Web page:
Abnormality management

Lean Learnings # 6 – Why Takt time must be considered ‘Pure’

Over time I have seen may organisations try and put their interpretation on takt time. Most try to put some form of ‘fudge factor’ into the calculation. This is normally so they can accommodate and ‘efficiency ratio’ or some form of equipment efficiency measure. But why do they do this?

Well most of the time it is because the organisation has completely missed the point of using takt time as a tool. Most understand that takt time is the ‘beat of the customer’, but few really understand that is is also a measure of waste within the process.

It’s also an Abnormality management tool………..

Used properly it is very easy to understand the cost of stoppages, for example, if our production line is planned to run for 40 hours and produce 2400 units (takt time = 60 seconds) but we only produced 2000 units, then we have a loss of 400 units. it is very easy to see we would have to run 400 minutes overtime to catch back. This in turn we can attribute a true cost to.  But the reality is that it makes little sense to add cost to the process in this way. So we have to consider another alternative.


Within the Takt time calculation the key phrase is ‘Available time’. It is quite acceptable  to include ‘Planned down-time’ into the calculation so long as it is planned ahead of time.

So we could choose to build into the calculation and amount of time for maintenance and TPM activities to that when we run the process during the planned up-time we can measure the success of our TPM and maintenance.

This is why companies like Toyota do not generally run 3 shift operations. They choose to spend time each day working on preventative maintenance so that when the bulk of the manpower is on site, the lines run to pure takt time. That way they can look for not only at the quality of the equipment maintenance, but also look for small incremental losses. The trick is to have a very good capture system and have the infrastructure to put into place good countermeasures.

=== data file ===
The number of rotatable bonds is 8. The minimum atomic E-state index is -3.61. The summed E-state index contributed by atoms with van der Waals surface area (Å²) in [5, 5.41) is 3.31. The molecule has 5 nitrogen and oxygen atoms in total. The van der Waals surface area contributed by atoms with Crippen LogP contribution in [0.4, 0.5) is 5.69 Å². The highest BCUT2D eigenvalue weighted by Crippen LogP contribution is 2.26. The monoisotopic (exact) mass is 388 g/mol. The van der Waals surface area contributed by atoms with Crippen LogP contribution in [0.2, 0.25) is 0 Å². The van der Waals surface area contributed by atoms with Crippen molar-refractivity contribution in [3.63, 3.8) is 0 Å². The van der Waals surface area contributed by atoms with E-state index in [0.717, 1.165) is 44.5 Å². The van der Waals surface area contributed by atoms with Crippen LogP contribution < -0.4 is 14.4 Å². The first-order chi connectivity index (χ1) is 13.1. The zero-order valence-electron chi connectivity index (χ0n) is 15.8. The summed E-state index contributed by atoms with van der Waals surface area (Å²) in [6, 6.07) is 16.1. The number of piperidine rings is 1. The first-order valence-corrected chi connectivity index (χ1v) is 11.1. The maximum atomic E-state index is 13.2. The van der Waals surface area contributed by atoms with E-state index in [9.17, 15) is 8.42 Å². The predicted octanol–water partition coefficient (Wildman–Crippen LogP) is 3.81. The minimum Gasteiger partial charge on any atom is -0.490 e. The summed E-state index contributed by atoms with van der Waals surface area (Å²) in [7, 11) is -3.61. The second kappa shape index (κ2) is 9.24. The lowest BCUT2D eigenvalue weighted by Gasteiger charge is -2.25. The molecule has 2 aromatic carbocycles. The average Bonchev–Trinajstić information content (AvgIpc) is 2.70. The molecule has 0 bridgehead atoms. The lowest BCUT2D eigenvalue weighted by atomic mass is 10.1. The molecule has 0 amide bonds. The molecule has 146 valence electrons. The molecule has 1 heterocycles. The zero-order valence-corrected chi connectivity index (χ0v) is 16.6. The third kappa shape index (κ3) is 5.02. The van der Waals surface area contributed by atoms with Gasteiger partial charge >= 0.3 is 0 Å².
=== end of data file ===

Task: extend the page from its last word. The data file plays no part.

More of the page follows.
The moment you add ‘fudge factors’ into the calculation you are sending the message that some inefficiencies are OK and you loose the ability to put pressure on the organisation to find and fix its inherent abnormalities.

So before you try to make up your own takt time rules, think about the message you are sending and is there a way you can organise the operation in a different way to drive people to improve and look for small losses.

‘Selling’ 5S to the workforce.

Anybody that has introduced 5S as a concept to the mass ranks of an organisation will know how difficult it can be.  ‘Another flavour of the month’, ‘another thing to fit in’ and ‘when am i supposed to do this’ are amongst the many cries that can come back. But why is this?

The most common mistake organisations make in introducing 5S is failing to link it to the overall message of Lean and Waste removal. All too
often 5S is introduced as a stand alone program with the workplace organisation as its only supporting benefit.

In this case, it is a difficult sell. Leaving only the precise tools and equipment required in an area to perform a specific task, does not go down well when breakdowns and random quality issues are the norm and little is being done to fix them. The majority of people want to do a good
job for the company and keep the process moving, so it is natural for people to want to keep a few spare parts just in case.

In order to succeed 5S needs to be seen as more that just a house keeping tool. It needs to be linked to the bigger picture and to the overall waste identification process. After all that is what it actually is.

So when you are teaching 5S, explain it in those terms. The 1st and 2nd ‘S’ are aimed at setting the process out in such a way that abnormality can be seen quickly. The 3rd and 4th ‘S’ are aimed at trying to look for deeper issues and how a process can be further improved. And finally the 5th ‘S’ is actually all about the entire organisation working to make the process happen.

Also remember, that when a 5S audit is undertaken, it is not really the score that is important (although it does have a place), it is the small opportunities that the team see to improve.

 

If you would like to know more about 5S why not sign up for the free Kaizentrainer 5S course at

http://www.kaizentrainer.com/Copy-of-5S-Course.html

Or read ‘Tools for success’ By Barry Jeffrey and Graham Ross

http://kaizentrainer.com/